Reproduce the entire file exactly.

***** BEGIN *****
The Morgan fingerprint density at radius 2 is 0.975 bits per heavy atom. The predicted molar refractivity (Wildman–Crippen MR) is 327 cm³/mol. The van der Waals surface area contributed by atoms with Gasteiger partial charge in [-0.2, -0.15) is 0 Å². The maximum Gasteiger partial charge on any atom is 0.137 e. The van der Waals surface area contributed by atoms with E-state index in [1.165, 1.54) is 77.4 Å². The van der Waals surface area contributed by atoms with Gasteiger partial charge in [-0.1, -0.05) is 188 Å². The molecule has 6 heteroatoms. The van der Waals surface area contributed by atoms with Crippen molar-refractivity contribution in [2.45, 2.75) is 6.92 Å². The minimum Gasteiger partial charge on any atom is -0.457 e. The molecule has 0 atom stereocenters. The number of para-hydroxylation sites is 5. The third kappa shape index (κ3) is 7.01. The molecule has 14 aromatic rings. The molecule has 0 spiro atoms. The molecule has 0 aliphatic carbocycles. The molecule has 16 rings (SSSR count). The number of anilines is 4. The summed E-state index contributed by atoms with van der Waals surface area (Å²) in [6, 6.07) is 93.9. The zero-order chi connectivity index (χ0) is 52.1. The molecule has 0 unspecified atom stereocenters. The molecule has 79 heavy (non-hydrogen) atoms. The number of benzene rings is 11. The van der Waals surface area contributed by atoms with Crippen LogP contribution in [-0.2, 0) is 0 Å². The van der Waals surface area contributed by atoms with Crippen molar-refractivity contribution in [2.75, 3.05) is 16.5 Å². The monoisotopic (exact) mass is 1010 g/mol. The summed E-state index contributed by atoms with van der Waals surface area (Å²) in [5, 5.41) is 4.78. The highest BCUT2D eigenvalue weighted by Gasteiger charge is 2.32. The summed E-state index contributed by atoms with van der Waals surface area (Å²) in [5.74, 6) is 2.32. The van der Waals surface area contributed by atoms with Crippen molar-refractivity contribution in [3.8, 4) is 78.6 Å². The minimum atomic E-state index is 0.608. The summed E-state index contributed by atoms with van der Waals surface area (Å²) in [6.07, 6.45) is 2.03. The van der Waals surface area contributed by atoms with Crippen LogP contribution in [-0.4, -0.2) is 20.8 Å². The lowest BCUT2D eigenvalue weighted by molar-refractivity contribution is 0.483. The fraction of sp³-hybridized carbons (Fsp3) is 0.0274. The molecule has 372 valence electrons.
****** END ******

The Morgan fingerprint density at radius 2 is 0.975 bits per heavy atom. The predicted molar refractivity (Wildman–Crippen MR) is 327 cm³/mol. The van der Waals surface area contributed by atoms with Gasteiger partial charge in [-0.2, -0.15) is 0 Å². The maximum Gasteiger partial charge on any atom is 0.137 e. The van der Waals surface area contributed by atoms with E-state index in [1.165, 1.54) is 77.4 Å². The van der Waals surface area contributed by atoms with Gasteiger partial charge in [-0.1, -0.05) is 188 Å². The molecule has 6 heteroatoms. The van der Waals surface area contributed by atoms with Crippen molar-refractivity contribution in [2.45, 2.75) is 6.92 Å². The minimum Gasteiger partial charge on any atom is -0.457 e. The molecule has 0 atom stereocenters. The number of para-hydroxylation sites is 5. The third kappa shape index (κ3) is 7.01. The molecule has 14 aromatic rings. The molecule has 0 spiro atoms. The molecule has 0 aliphatic carbocycles. The molecule has 16 rings (SSSR count). The number of anilines is 4. The summed E-state index contributed by atoms with van der Waals surface area (Å²) in [6, 6.07) is 93.9. The zero-order chi connectivity index (χ0) is 52.1. The molecule has 0 unspecified atom stereocenters. The molecule has 79 heavy (non-hydrogen) atoms. The number of benzene rings is 11. The van der Waals surface area contributed by atoms with Crippen LogP contribution in [-0.2, 0) is 0 Å². The van der Waals surface area contributed by atoms with Crippen molar-refractivity contribution in [2.75, 3.05) is 16.5 Å². The monoisotopic (exact) mass is 1010 g/mol. The summed E-state index contributed by atoms with van der Waals surface area (Å²) in [5, 5.41) is 4.78. The highest BCUT2D eigenvalue weighted by Gasteiger charge is 2.32. The summed E-state index contributed by atoms with van der Waals surface area (Å²) in [5.74, 6) is 2.32. The van der Waals surface area contributed by atoms with Crippen molar-refractivity contribution in [3.8, 4) is 78.6 Å². The minimum atomic E-state index is 0.608. The summed E-state index contributed by atoms with van der Waals surface area (Å²) in [6.07, 6.45) is 2.03. The van der Waals surface area contributed by atoms with Crippen LogP contribution in [-0.4, -0.2) is 20.8 Å². The lowest BCUT2D eigenvalue weighted by molar-refractivity contribution is 0.483. The fraction of sp³-hybridized carbons (Fsp3) is 0.0274. The molecule has 372 valence electrons.